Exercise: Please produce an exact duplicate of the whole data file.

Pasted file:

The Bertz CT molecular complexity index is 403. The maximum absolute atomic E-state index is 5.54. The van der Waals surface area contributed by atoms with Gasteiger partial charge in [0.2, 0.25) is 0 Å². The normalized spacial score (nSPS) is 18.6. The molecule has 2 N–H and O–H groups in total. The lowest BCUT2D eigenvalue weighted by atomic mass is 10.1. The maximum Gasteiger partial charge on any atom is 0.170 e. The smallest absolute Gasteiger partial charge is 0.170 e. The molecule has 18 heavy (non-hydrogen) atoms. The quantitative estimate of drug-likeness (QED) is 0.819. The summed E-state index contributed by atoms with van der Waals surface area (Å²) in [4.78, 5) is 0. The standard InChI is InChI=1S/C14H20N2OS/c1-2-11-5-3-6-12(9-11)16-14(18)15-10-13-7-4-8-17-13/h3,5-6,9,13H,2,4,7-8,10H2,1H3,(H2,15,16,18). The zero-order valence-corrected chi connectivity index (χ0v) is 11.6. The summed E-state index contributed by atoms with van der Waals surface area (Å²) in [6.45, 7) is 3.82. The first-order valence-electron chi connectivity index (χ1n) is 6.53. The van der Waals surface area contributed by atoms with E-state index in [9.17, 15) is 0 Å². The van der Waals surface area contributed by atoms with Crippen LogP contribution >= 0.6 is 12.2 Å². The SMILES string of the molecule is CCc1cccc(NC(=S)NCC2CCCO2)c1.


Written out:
The Bertz CT molecular complexity index is 403. The maximum absolute atomic E-state index is 5.54. The van der Waals surface area contributed by atoms with Gasteiger partial charge in [0.2, 0.25) is 0 Å². The normalized spacial score (nSPS) is 18.6. The molecule has 2 N–H and O–H groups in total. The lowest BCUT2D eigenvalue weighted by atomic mass is 10.1. The maximum Gasteiger partial charge on any atom is 0.170 e. The smallest absolute Gasteiger partial charge is 0.170 e. The molecule has 18 heavy (non-hydrogen) atoms. The quantitative estimate of drug-likeness (QED) is 0.819. The summed E-state index contributed by atoms with van der Waals surface area (Å²) in [4.78, 5) is 0. The standard InChI is InChI=1S/C14H20N2OS/c1-2-11-5-3-6-12(9-11)16-14(18)15-10-13-7-4-8-17-13/h3,5-6,9,13H,2,4,7-8,10H2,1H3,(H2,15,16,18). The zero-order valence-corrected chi connectivity index (χ0v) is 11.6. The summed E-state index contributed by atoms with van der Waals surface area (Å²) in [6.45, 7) is 3.82. The first-order valence-electron chi connectivity index (χ1n) is 6.53. The van der Waals surface area contributed by atoms with E-state index in [9.17, 15) is 0 Å². The van der Waals surface area contributed by atoms with Crippen LogP contribution >= 0.6 is 12.2 Å². The SMILES string of the molecule is CCc1cccc(NC(=S)NCC2CCCO2)c1.